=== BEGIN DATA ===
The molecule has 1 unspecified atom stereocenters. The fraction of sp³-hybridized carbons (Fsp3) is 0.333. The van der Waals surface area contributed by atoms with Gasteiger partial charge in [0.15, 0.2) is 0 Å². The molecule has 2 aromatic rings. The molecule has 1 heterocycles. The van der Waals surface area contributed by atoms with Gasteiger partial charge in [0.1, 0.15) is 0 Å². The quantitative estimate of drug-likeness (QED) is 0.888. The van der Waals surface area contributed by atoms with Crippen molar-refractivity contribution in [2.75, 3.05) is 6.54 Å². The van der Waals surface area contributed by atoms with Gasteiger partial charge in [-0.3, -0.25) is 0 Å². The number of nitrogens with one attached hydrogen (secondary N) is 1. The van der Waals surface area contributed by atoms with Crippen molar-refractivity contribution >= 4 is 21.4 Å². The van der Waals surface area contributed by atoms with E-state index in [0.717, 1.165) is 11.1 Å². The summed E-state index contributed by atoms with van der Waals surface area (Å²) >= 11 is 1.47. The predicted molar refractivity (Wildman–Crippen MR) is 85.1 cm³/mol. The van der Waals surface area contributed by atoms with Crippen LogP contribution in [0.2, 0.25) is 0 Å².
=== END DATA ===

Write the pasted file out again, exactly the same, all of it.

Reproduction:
The molecule has 1 unspecified atom stereocenters. The fraction of sp³-hybridized carbons (Fsp3) is 0.333. The van der Waals surface area contributed by atoms with Gasteiger partial charge in [0.15, 0.2) is 0 Å². The molecule has 2 aromatic rings. The molecule has 1 heterocycles. The van der Waals surface area contributed by atoms with Gasteiger partial charge in [0.1, 0.15) is 0 Å². The quantitative estimate of drug-likeness (QED) is 0.888. The van der Waals surface area contributed by atoms with Crippen molar-refractivity contribution in [2.75, 3.05) is 6.54 Å². The van der Waals surface area contributed by atoms with Gasteiger partial charge in [-0.3, -0.25) is 0 Å². The number of nitrogens with one attached hydrogen (secondary N) is 1. The van der Waals surface area contributed by atoms with Crippen molar-refractivity contribution >= 4 is 21.4 Å². The van der Waals surface area contributed by atoms with E-state index in [0.717, 1.165) is 11.1 Å². The summed E-state index contributed by atoms with van der Waals surface area (Å²) >= 11 is 1.47. The predicted molar refractivity (Wildman–Crippen MR) is 85.1 cm³/mol. The van der Waals surface area contributed by atoms with Crippen LogP contribution in [0.2, 0.25) is 0 Å².